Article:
If you are a Chartered Legal Executive working in civil, criminal or family proceedings then you may be interested to know that you can apply for extended rights of audience in your practice area to allow you to undertake advocacy in certain proceedings.
Members who have previously gone through this route have said that it has helped them to progress in their careers and provides consistency of representation to their clients.
This page is for individuals seeking authorisation as:
- a Chartered Legal Executive Advocate
- a CILEx Practitioner (in one of the litigation rights)
The basic elements of the process for these applications is the same, although if you have applied to be a CILEx Practitioner, you will already have completed the application for a certificate of eligibility as part of the wider application process.
- This webinar provides a helpful overview of the process of becoming a CILEx Advocate.
- Find out what Advocacy training is really like read our case study.
The Advocacy training process
2. Apply for certificate
3. Attend advocacy
4.Once holding Chartered
*Applicants holding a BPTC are exempt from the Advocacy Skills course, where they are making an application to become a CILEx Practitioner – applicants who have attended similar courses are invited to apply for an exemption.
Certificate of eligibility
You can apply to become an advocate in one of the following practice areas:
- Civil litigation
- Criminal litigation
- Family litigation
The application form asks for:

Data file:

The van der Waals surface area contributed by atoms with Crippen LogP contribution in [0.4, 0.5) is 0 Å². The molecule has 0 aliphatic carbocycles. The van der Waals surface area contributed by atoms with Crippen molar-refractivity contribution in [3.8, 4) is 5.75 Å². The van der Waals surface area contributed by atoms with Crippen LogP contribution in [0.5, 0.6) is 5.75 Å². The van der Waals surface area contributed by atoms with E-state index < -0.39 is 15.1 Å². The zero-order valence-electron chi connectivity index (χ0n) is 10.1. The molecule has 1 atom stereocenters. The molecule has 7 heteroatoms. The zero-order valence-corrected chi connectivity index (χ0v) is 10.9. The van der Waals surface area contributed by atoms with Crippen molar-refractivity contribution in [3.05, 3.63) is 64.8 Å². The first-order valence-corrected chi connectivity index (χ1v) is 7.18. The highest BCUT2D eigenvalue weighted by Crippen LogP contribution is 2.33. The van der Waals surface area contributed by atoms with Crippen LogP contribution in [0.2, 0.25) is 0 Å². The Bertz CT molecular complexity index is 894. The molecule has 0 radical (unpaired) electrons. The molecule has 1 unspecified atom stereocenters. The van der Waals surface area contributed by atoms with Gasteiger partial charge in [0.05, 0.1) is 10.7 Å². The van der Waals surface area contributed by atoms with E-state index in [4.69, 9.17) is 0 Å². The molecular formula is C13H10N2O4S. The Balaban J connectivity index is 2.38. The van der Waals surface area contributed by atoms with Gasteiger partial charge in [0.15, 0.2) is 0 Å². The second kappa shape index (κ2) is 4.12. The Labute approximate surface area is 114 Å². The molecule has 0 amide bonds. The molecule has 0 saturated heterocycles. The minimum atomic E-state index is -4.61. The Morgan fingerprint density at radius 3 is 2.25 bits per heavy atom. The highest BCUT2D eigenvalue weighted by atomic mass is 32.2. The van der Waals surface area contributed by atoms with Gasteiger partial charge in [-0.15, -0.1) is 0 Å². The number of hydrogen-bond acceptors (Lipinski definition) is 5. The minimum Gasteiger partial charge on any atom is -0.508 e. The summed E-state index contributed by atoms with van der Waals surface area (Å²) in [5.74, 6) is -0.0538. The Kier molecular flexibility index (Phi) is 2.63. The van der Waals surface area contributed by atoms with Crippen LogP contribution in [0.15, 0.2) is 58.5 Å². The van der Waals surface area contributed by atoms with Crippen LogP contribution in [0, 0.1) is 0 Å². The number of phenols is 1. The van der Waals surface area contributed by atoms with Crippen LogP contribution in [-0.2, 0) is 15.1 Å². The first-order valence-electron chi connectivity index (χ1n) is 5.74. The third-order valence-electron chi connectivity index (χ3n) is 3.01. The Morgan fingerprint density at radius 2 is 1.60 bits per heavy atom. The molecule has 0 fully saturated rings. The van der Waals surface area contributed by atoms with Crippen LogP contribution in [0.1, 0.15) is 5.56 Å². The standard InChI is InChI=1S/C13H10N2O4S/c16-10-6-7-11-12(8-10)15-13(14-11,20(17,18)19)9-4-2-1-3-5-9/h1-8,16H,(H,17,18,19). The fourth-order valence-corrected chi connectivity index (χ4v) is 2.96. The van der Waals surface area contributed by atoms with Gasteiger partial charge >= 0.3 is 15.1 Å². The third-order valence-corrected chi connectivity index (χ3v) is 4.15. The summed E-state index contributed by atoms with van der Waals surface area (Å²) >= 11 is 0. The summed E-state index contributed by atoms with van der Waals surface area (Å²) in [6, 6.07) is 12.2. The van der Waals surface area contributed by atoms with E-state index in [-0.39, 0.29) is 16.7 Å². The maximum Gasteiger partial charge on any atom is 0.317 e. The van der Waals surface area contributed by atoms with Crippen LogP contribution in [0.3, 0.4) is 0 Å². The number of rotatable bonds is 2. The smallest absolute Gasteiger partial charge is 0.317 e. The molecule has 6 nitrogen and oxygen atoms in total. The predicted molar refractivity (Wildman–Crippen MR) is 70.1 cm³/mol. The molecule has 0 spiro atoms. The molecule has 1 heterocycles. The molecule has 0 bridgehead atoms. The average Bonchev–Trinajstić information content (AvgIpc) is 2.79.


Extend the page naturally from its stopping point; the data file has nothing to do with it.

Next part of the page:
- your academic qualifications, to ensure that you have appropriate underpinning legal knowledge and that you are a Chartered Legal Executive (or will be on granting of the right)
- an outline of your work experience over the last five years, including five case outlines that demonstrate your competence in litigation
- three case outlines that demonstrate your competence in advocacy developed through your work experience
- two referees who can provide CILEx Regulation with assurance of your competence and who have experience of your work
- payment of the fee
If you are making the application to become an Advocate without the corresponding litigation rights, it is a requirement that you are an employee of a law firm authorised to provide litigation and advocacy services. There is an employer declaration included within the form to confirm this.
Once this part of the process has been successfully concluded, a certificate of eligibility will be issued, which enables you to register for the advocacy skills course.
Advocacy skills course next steps
Unless you have received an exemption from course, before you can be authorised as either a Chartered Legal Executive Advocate or a CILEx Practitioner, you must attend a six-day advocacy skills course provided by a CILEx Regulation accredited provider. There is a fee to attend this course which is charged directly by the course provider.
Apply for advocacy rights
You will have to complete a short application form to become authorised.
Advocacy is always a frightening concept and I would not have thought I would have gained as much confidence as I did from the course. I left believing I was ready to undertake a trial.
Sarah Phippen, Chartered Legal Executive at Goldstones Solicitors